As discussed, the different groups under the umbrella of AAPI are not interchangeable. Be aware of what is happening in the U.S. and the world, especially regarding events or circumstances that impact cultures that your employees are close to, and act accordingly. For example, the devastating impact of COVID in India in recent weeks has taken a toll on many who have friends and family in India. If you have employees with ties to India asking for flexibility, give it to them.
(Quick note: remember that while we want to be aware of patterns of experiences for groups, we can never assume that everyone within the AAPI umbrella — or even everyone from a specific culture — are equally affected. Remember that individual experiences always differ, as it does for any group).
Tip 3: Disaggregate AAPI data.
For all the reasons we described above and more, it’s important to be able to parse out different experiences within “Asian.” One specific action you can take is to begin disaggregating your AAPI data in your HRIS system if it allows. By collecting more granular data, you can begin to understand the diversity of AAPI employees in your organization. Depending on your organization’s size, you can start by splitting the “Asian” category into a few subgroups (e.g., “South Asian,” “Southeast Asian,” “East Asian”) in addition to making sure to have a “Pacific Islander” category. For more information on why and how you can disaggregate your data, see the California Law Review’s case for disaggregating data and AAPI Data’s website. For one example of how one company reports disaggregated data, see Slack’s DEI report.
Beyond your employee representation, some survey platforms include disaggregated racial/ethnic breakdowns — check your employee engagement and DEI surveys if you’re not sure. If the sizes of your populations are small, keep to the larger AAPI category, but try to understand any nuances through qualitative feedback and asking AAPI employees how you can better serve the diverse group. You can also get feedback from your employees (e.g., through your employee resource group) to see what would feel helpful to them, in terms of how their representation is tracked and reported.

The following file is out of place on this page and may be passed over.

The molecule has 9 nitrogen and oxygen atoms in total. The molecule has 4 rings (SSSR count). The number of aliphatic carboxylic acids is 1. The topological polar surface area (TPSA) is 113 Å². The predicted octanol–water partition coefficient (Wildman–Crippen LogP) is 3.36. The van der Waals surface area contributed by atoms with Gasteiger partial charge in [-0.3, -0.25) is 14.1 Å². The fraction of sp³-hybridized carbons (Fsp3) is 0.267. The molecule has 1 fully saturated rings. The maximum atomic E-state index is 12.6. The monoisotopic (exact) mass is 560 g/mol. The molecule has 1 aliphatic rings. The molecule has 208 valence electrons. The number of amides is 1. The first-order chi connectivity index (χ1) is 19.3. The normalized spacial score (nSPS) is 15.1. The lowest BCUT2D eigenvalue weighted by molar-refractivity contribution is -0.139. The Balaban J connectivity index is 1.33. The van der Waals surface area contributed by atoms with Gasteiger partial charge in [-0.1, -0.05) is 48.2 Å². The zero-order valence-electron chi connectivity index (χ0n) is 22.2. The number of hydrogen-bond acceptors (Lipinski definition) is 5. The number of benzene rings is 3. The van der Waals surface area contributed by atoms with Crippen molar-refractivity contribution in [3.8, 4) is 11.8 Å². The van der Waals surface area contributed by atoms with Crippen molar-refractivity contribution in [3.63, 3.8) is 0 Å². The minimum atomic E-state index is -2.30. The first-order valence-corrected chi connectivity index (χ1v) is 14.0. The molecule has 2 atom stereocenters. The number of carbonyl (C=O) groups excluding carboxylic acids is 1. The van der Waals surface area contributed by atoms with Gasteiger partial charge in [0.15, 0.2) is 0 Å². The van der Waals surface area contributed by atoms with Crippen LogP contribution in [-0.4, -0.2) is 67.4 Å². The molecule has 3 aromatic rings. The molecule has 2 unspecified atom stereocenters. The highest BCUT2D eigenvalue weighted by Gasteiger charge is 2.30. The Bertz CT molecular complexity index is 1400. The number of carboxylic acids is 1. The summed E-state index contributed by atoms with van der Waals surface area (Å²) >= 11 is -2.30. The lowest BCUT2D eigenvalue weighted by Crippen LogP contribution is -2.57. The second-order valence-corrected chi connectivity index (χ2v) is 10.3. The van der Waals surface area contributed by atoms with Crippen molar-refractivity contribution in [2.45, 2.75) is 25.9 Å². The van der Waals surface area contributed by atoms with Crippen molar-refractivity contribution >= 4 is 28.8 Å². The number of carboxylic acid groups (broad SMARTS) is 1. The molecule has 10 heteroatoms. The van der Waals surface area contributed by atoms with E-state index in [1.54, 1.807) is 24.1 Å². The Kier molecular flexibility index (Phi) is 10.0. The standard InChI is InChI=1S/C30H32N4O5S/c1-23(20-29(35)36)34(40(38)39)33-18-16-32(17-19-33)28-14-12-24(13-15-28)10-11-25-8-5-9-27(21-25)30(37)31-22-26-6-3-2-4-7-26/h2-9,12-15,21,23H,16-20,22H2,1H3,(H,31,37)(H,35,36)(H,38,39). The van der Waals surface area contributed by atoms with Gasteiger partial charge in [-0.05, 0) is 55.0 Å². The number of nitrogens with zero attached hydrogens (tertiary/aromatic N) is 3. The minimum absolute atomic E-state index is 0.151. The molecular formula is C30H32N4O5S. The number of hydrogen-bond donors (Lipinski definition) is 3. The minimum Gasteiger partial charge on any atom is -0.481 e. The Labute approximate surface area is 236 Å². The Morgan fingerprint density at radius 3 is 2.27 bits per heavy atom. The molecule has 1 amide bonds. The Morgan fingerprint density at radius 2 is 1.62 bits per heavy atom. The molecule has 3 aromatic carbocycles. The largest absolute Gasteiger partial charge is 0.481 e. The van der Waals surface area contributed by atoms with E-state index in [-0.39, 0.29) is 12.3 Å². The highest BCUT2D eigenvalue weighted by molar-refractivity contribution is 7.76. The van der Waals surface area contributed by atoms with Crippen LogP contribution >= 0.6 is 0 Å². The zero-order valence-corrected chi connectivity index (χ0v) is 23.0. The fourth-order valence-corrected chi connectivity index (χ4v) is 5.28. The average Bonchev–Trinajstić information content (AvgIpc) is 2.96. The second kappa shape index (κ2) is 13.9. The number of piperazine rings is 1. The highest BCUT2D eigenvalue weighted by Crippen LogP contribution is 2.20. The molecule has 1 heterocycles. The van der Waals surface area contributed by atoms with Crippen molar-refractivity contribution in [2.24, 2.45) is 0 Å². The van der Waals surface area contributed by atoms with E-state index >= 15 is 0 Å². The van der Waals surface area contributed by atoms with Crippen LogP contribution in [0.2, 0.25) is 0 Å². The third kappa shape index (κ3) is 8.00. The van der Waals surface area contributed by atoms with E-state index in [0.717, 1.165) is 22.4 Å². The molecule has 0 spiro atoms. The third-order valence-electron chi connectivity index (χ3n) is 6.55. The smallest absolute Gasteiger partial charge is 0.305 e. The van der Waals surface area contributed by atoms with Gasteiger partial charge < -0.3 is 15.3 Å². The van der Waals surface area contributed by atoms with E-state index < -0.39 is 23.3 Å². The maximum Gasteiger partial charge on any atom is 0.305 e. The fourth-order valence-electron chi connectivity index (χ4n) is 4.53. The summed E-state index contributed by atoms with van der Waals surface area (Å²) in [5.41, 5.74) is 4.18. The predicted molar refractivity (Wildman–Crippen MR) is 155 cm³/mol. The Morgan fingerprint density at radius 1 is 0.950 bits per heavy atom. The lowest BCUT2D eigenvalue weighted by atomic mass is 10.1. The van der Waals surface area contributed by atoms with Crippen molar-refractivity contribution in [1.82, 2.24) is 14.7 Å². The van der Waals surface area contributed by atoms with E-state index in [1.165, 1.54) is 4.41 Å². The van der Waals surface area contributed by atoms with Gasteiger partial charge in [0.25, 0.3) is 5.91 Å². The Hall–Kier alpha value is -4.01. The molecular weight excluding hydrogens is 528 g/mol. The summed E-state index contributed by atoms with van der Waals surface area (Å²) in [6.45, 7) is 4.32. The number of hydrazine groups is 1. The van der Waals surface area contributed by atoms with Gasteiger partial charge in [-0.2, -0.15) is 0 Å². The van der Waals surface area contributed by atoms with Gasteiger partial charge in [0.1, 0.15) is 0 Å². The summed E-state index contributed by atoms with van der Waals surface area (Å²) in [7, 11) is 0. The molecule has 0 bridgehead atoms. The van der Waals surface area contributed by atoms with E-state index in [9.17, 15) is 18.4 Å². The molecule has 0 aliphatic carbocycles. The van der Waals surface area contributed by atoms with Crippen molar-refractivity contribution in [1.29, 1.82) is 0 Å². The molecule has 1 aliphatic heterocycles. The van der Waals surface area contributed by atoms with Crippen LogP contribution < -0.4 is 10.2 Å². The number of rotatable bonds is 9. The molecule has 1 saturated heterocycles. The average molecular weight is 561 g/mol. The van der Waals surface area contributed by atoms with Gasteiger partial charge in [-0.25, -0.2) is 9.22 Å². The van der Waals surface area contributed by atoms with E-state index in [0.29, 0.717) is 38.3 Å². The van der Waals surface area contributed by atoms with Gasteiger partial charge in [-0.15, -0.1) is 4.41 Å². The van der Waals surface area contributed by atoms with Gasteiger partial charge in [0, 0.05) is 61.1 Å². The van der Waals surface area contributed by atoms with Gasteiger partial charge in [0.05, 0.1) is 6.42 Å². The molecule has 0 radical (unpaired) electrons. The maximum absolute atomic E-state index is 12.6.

And finally, don’t disaggregate your data just to disaggregate it. Make sure to actually use and leverage this data if you decide to collect it, and always communicate clearly about why and how employees’ data will be used. For example, if you see that your East Asian employees are reporting similar engagement survey results around fairness of opportunities and psychological safety when compared to White employees, but there’s a clear trend of more negative experiences around those themes for Southeast Asian employees, dive further into those findings and try to understand the pain points leading to those different experiences. As another example, if you’re tracking disaggregated applicant data, you might be able to identify that one subgroup of AAPI employees is especially underrepresented in the applicant pool or experiencing significantly lower pass-through rates across the stages of your interview process. Once you identify those trends, you can hone in further to understand why those challenges exist and take a more tailored approach to closing the existing gaps.
Tip 4: Listen to your employees, and understand their experiences beyond the statistics.
In addition to more “quantitative” data (such as survey data, employee representation, promotion rates, attrition rates, and compensation by disaggregated categories), take the time to also collect qualitative data. If your employees are willing to share, take time to really listen and hear the nuances of their experiences.
As a general rule, your DEI strategy for learning more about any group should never solely rely on your employees’ energy and efforts. However, employees (especially those in employee resource groups or affinity networks) have often already spent time and energy trying to raise awareness on DEI issues and experiences specific to their community. If this is the case in your organization, you have the opportunity to recognize and leverage their existing work! Revisit any presentations or memos that your AAPI employee networks have shared with you, and authentically acknowledge the work being done (and, if relevant, the lack of attention your organization has paid to AAPI issues until now). If you aren’t yet plugged into your employee affinity group(s), ask the leaders of your organization’s AAPI affinity group(s) if they’d be willing to share what they feel your organization has been doing well, what needs improvement, and how they want to be supported (e.g., resources, visibility, time with senior leadership). As always, make sure you are meaningfully recognizing the work that your employees are doing (e.g., a stipend or hours dedicated as part of their role).
There are many more steps leaders and organizations can take to better understand the diversity within the AAPI community! We hope the tips provided in this first blog post help inspire initial action. More to come! Stay tuned.
May 17, 2021